See This Russian Artist’s Dark Vision of How Pollution Is Destroying Our Planet, Now on View in Venice

The exhibition of work by Vasily Klyukin is presented by the State Russian Museum.

Installation view of "Vasily Klyukin: In Dante Veritas," presented by the State Russian Museum. Photo courtesy of the artist.

The end times are fast approaching in Venice, where the Four Horsemen of the Apocalypse have ridden into town for “In Dante Veritas,” a solo exhibition by Russian artist Vasily Klyukin. The menacing metal sculptures are titled Overpopulation, MisinformationPollution, and ExtermiTation, and represent what Klyukin sees as the biggest threats to our planet and the human race. The project is one of many works in Venice to deal with climate change and impending environmental disaster.

“One day we will find the cure for cancer, for AIDS, but corruption will be always,” Klyukin told artnet News at a preview of the show. “But if we don’t stop pollution, we’ll have no illness, no corruption, because there won’t be any people on the earth.”

He was inspired by Dante Alighieri’s 14th-century epic poem ​Divine Comedy, only here Dante’s Inferno is due to an environmental collapse. Klyukin has reimagined the Italian author’s nine circles of hell in a series of sculptures, including light boxes and interlocking metal works, 2-D slices of metal that, when displayed on a single axis, create a 3-D figure.

This is the artist’s signature “live sculpture” technique, which grew out of works Klyukin made by carving into the pages of a book, creating a sculpture that fanned out. Now, he creates computer files using Sketchfab and sends them to a fabricator to have the shapes laser cut. The metal sheets slide into place along the work’s axis, allowing the piece to be assembled without bolts, fasteners, or glue.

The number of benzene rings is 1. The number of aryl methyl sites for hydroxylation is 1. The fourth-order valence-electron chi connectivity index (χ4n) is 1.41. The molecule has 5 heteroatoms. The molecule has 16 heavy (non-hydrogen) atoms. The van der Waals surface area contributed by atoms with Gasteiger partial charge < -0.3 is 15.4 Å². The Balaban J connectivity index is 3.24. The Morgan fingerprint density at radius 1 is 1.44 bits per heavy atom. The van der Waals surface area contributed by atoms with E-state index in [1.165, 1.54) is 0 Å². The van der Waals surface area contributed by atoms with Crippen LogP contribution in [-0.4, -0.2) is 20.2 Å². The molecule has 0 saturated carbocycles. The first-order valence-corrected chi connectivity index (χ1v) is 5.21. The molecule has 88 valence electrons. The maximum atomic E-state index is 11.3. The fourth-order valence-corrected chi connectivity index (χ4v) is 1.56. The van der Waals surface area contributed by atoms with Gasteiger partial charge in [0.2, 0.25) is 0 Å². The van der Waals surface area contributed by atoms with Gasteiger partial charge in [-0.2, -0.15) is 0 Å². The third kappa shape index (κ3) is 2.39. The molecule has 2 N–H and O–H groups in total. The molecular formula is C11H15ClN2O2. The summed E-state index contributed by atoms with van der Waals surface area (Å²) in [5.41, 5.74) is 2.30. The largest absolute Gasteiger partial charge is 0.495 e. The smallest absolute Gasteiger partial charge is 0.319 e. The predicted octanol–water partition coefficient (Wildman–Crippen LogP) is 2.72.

The overall effect of the exhibition is something more akin to a haunted house than a world-class art museum, with smoke machines pumping fog through the air and bleak trash bags decorating the walls—but it’s an undoubtedly canny means of construction, which Klyukin uses to create his ominous horsemen as well as various figures being tortured according to their sins.

Organized by the State Russian Museum and the Municipality of Venice, the show is an official collateral event for the Venice Biennale, taking place in the Arsenale Nord, directly across a canal from the biennale’s main exhibition and national pavilions in the Arsenale. (A free water shuttle allows visitors to make the crossing with ease, rather than a circuitous journey by foot.)

See more photos of the exhibition below.

Installation view of "Vasily Klyukin: In Dante Veritas," presented by the State Russian Museum. Photo courtesy of the artist.

Installation view of “Vasily Klyukin: In Dante Veritas,” presented by the State Russian Museum. Photo courtesy of the artist.

Installation view of "Vasily Klyukin: In Dante Veritas," presented by the State Russian Museum. Photo courtesy of the artist.

Installation view of “Vasily Klyukin: In Dante Veritas,” presented by the State Russian Museum. Photo courtesy of the artist.

Installation view of "Vasily Klyukin: In Dante Veritas," presented by the State Russian Museum. Photo courtesy of the artist.

Installation view of “Vasily Klyukin: In Dante Veritas,” presented by the State Russian Museum. Photo courtesy of the artist.

“Vasily Klyukin: In Dante Veritas,” presented by the State Russian Museum, is on view at Arsenale Nord, Tesa 94, Venice, May 8–November 26, 2019. 


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